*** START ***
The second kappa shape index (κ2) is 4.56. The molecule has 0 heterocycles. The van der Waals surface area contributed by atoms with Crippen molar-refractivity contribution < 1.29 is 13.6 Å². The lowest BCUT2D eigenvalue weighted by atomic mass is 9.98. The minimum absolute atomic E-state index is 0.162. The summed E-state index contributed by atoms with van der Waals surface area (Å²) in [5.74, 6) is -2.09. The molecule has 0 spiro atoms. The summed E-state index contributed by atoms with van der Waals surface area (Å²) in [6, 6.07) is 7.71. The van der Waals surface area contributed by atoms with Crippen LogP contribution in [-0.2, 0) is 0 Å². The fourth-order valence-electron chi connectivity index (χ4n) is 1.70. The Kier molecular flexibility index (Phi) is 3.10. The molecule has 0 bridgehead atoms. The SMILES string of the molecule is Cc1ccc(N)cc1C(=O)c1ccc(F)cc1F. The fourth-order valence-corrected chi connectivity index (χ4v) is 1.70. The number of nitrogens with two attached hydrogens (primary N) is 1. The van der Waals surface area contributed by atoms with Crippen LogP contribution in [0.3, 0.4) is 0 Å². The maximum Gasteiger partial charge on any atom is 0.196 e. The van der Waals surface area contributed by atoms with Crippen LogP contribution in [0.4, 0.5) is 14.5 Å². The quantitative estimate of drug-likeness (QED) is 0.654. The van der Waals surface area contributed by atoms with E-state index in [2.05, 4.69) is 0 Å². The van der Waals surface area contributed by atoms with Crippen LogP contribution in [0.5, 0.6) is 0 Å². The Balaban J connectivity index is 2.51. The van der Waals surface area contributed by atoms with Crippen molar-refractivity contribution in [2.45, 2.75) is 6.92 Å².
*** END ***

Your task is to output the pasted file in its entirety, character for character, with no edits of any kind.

The second kappa shape index (κ2) is 4.56. The molecule has 0 heterocycles. The van der Waals surface area contributed by atoms with Crippen molar-refractivity contribution < 1.29 is 13.6 Å². The lowest BCUT2D eigenvalue weighted by atomic mass is 9.98. The minimum absolute atomic E-state index is 0.162. The summed E-state index contributed by atoms with van der Waals surface area (Å²) in [5.74, 6) is -2.09. The molecule has 0 spiro atoms. The summed E-state index contributed by atoms with van der Waals surface area (Å²) in [6, 6.07) is 7.71. The van der Waals surface area contributed by atoms with Crippen LogP contribution in [-0.2, 0) is 0 Å². The fourth-order valence-electron chi connectivity index (χ4n) is 1.70. The Kier molecular flexibility index (Phi) is 3.10. The molecule has 0 bridgehead atoms. The SMILES string of the molecule is Cc1ccc(N)cc1C(=O)c1ccc(F)cc1F. The fourth-order valence-corrected chi connectivity index (χ4v) is 1.70. The number of nitrogens with two attached hydrogens (primary N) is 1. The van der Waals surface area contributed by atoms with Crippen LogP contribution in [0.3, 0.4) is 0 Å². The maximum Gasteiger partial charge on any atom is 0.196 e. The van der Waals surface area contributed by atoms with Crippen LogP contribution in [0.4, 0.5) is 14.5 Å². The quantitative estimate of drug-likeness (QED) is 0.654. The van der Waals surface area contributed by atoms with E-state index in [2.05, 4.69) is 0 Å². The van der Waals surface area contributed by atoms with Crippen LogP contribution in [0.5, 0.6) is 0 Å². The Balaban J connectivity index is 2.51. The van der Waals surface area contributed by atoms with Crippen molar-refractivity contribution in [2.45, 2.75) is 6.92 Å².